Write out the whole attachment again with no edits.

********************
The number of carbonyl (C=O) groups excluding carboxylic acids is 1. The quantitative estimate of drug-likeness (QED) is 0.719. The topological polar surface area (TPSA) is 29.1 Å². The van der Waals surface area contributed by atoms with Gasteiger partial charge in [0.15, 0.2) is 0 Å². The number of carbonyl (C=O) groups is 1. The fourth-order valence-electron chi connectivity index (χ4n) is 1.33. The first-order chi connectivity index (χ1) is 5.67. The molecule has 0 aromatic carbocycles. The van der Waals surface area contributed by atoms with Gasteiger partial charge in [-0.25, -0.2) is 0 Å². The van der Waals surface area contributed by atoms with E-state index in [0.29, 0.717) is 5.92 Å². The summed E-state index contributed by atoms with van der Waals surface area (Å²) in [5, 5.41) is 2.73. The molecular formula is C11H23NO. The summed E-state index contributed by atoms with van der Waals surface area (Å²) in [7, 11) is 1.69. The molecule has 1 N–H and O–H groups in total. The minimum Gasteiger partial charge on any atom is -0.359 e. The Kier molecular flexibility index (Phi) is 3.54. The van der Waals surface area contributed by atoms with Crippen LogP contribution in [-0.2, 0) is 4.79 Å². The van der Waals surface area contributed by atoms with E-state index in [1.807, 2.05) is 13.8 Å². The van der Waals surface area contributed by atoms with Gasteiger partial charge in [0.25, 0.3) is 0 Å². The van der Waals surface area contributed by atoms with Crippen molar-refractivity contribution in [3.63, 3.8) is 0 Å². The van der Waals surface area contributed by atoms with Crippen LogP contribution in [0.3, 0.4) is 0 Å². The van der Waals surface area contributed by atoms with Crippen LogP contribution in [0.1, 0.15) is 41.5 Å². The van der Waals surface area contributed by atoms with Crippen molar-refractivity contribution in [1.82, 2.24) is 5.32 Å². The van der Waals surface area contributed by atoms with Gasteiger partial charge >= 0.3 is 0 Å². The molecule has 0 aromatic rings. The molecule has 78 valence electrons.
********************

The number of carbonyl (C=O) groups excluding carboxylic acids is 1. The quantitative estimate of drug-likeness (QED) is 0.719. The topological polar surface area (TPSA) is 29.1 Å². The van der Waals surface area contributed by atoms with Gasteiger partial charge in [0.15, 0.2) is 0 Å². The number of carbonyl (C=O) groups is 1. The fourth-order valence-electron chi connectivity index (χ4n) is 1.33. The first-order chi connectivity index (χ1) is 5.67. The molecule has 0 aromatic carbocycles. The van der Waals surface area contributed by atoms with Gasteiger partial charge in [-0.25, -0.2) is 0 Å². The van der Waals surface area contributed by atoms with E-state index in [0.29, 0.717) is 5.92 Å². The summed E-state index contributed by atoms with van der Waals surface area (Å²) in [5, 5.41) is 2.73. The molecular formula is C11H23NO. The summed E-state index contributed by atoms with van der Waals surface area (Å²) in [7, 11) is 1.69. The molecule has 1 N–H and O–H groups in total. The minimum Gasteiger partial charge on any atom is -0.359 e. The Kier molecular flexibility index (Phi) is 3.54. The van der Waals surface area contributed by atoms with Crippen LogP contribution in [-0.2, 0) is 4.79 Å². The van der Waals surface area contributed by atoms with E-state index in [1.807, 2.05) is 13.8 Å². The van der Waals surface area contributed by atoms with Gasteiger partial charge in [0.25, 0.3) is 0 Å². The van der Waals surface area contributed by atoms with Crippen molar-refractivity contribution in [3.63, 3.8) is 0 Å². The van der Waals surface area contributed by atoms with Crippen LogP contribution in [0.3, 0.4) is 0 Å². The van der Waals surface area contributed by atoms with Crippen LogP contribution in [0.1, 0.15) is 41.5 Å². The van der Waals surface area contributed by atoms with Crippen molar-refractivity contribution in [1.82, 2.24) is 5.32 Å². The van der Waals surface area contributed by atoms with Gasteiger partial charge >= 0.3 is 0 Å². The molecule has 0 aromatic rings. The molecule has 78 valence electrons.